I have chased down many a show over the years in pursuit of something approximating bliss or satisfaction. There have been moments, rare moments, where this feeling almost resides. I have been enraptured by the likes of The Grateful Dead, Stereolab and Sufjan Stevens. (Video here.) I have also been fortunate enough to happen across these moments, such as the choral chanting in Tant Kyi Taung Pagoda, Myanmar. (Video here.)However in my long and winding pursuit, I have been as equally disappointed by all of those those mentioned above, finding boredom and ennui instead. It’s not astonishing to realize that it is the sound and not the event, the journey as they say, even if it’s a recording on a drive going nowhere. (Video here.)
The sound came up with the morning’s milky grey light – the birds’ songs like half played wooden flutes, a voice from a far-off radio, talking and then in song, the distant chopping of branches and trees and the imagined first hiss of the fire’s first heat, the whirr of a motor, a car or a generator, the cough of a grandmother, the crying baby needing to be fed, the sporadic confused rooster, starting and stopping again. and then the first chants from the pagoda high on the hill – all of these one.
It seems to me that to eliminate prejudice, we just have to get rid of time zones. I know that time zones seem like a practical system for everyone, and it only starts with a measly one-hour difference. Yes, it is all so sensible, but then the hours become two and three, and before you realize what’s happened, it’s turned into a matter of night and day. Think about how off-putting it is to realize that your noon is another’s midnight, your breakfast someone else’s dinner.Seeing the world only from a lone time zone is skewed and detrimental to all. Saying one is a few hours ahead, another a day behind is judgmental, making for a wholly classist understanding for what should be a common human experience. Why can’t we all be equal, all of us together in a fuzzy land of uncertainty, unaware of our own self-centric time? No more of this self-centered living. It is time to embrace and love the all of our communal experience. Or maybe I should try to get a good night’s sleep.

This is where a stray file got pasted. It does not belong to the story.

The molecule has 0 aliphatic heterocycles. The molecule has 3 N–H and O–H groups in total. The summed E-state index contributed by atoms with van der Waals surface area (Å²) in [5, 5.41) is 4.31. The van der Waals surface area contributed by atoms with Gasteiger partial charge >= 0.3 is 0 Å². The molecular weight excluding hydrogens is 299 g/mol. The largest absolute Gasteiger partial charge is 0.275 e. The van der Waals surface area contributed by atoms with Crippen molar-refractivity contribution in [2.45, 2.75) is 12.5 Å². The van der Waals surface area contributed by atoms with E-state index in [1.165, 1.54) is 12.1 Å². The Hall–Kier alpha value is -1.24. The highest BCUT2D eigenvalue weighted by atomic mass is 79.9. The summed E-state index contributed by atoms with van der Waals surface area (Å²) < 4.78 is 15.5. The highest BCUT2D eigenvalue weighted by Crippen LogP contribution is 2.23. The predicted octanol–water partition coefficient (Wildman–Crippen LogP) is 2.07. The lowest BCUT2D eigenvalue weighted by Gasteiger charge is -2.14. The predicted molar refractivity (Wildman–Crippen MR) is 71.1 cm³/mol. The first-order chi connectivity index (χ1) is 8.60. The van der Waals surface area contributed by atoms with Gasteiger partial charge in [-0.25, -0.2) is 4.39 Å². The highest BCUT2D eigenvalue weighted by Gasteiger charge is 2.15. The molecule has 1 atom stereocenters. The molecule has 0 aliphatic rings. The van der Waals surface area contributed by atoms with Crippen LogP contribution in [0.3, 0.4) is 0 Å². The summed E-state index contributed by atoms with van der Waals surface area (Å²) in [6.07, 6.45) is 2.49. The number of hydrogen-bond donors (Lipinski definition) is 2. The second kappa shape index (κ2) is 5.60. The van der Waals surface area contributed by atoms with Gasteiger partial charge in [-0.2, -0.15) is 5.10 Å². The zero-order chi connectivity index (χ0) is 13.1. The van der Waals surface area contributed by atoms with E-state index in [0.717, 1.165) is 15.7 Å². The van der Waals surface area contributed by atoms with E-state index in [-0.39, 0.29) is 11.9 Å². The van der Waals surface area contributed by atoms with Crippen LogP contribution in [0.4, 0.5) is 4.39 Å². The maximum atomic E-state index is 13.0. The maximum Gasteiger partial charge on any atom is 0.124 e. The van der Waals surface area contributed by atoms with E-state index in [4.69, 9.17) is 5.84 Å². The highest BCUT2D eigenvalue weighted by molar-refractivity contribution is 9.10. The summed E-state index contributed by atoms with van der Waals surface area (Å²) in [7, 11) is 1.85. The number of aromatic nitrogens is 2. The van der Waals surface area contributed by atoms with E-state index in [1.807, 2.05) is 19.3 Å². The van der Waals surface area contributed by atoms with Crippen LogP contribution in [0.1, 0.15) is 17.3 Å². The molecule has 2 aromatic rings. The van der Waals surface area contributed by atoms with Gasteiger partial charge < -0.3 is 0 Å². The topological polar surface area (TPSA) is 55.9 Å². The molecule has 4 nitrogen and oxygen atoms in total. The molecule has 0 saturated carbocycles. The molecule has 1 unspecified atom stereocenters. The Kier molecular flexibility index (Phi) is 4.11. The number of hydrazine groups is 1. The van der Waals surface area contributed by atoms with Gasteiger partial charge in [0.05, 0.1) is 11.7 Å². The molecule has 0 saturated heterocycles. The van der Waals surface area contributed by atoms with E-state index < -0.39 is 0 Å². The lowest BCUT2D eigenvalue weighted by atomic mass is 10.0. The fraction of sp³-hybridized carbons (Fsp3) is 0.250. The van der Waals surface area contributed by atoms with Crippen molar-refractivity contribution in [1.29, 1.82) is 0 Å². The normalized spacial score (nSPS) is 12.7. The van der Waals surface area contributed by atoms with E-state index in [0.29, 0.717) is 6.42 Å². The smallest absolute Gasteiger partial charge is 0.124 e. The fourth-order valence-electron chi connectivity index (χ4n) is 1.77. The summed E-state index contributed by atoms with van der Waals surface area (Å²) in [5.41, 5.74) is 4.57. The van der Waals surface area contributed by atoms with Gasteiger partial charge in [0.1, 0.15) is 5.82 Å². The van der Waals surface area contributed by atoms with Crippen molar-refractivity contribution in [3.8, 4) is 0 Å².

I didn’t know I even had an agent. He was a nice guy, big and bald and told me happily that he thought he could sell my novella, The Female Construction Crews of Myanmar. $3200. I accepted and signed without a thought.
“There’s one thing I don’t understand.” He folded the contract and gave me a check. “Why doesn’t he know who he is?”
The truth was I didn’t remember writing the book; I didn’t remember anything about it. “It’s a reflection on his state of mind.” I scanned the text quickly. “He has the drinking problem too.”
I read a random selection: The roads in Myanmar are slow and narrow, spotted with gaping potholes and long stretches of dirt and gravel. As slow as the traffic slowed, this afforded him time to see the road construction crews, almost entirely of which were made of women.
I scanned ahead, through a long journey down a winding descent and then the character, “I”, boarding a horse cart, and suddenly, in front of his escort, trying to self-fellate. I couldn’t understand how this worked, why this was being published, but was desperate to understand before I had to give it back, just so I might write more of it and sell something I might remember.
Smashed rocks had been loaded into baskets and the women walked past, these baskets on their heads. The men minded the boiling tar in flaming drums, back-breaking work, as the horse cart jostled ahead and we headed on our three-day trip.
The world is full of beauty and wonder. Like everyone else, I seek that out. Which is why I was in Myanmar. And that’s the problem; I’m like everyone else. There are too many people like me, all of us seeking new vistas, putting pins in the map, collecting magic moments.. It’s depressing in the end. Like the phrase implies, “taking pictures”, it’s taking something just so I can present them proudly to you and proclaim, “Look where I was!”“Isn’t this great? I’m special, aren’t I?”When the truth is I’m not. I’m just like everyone else.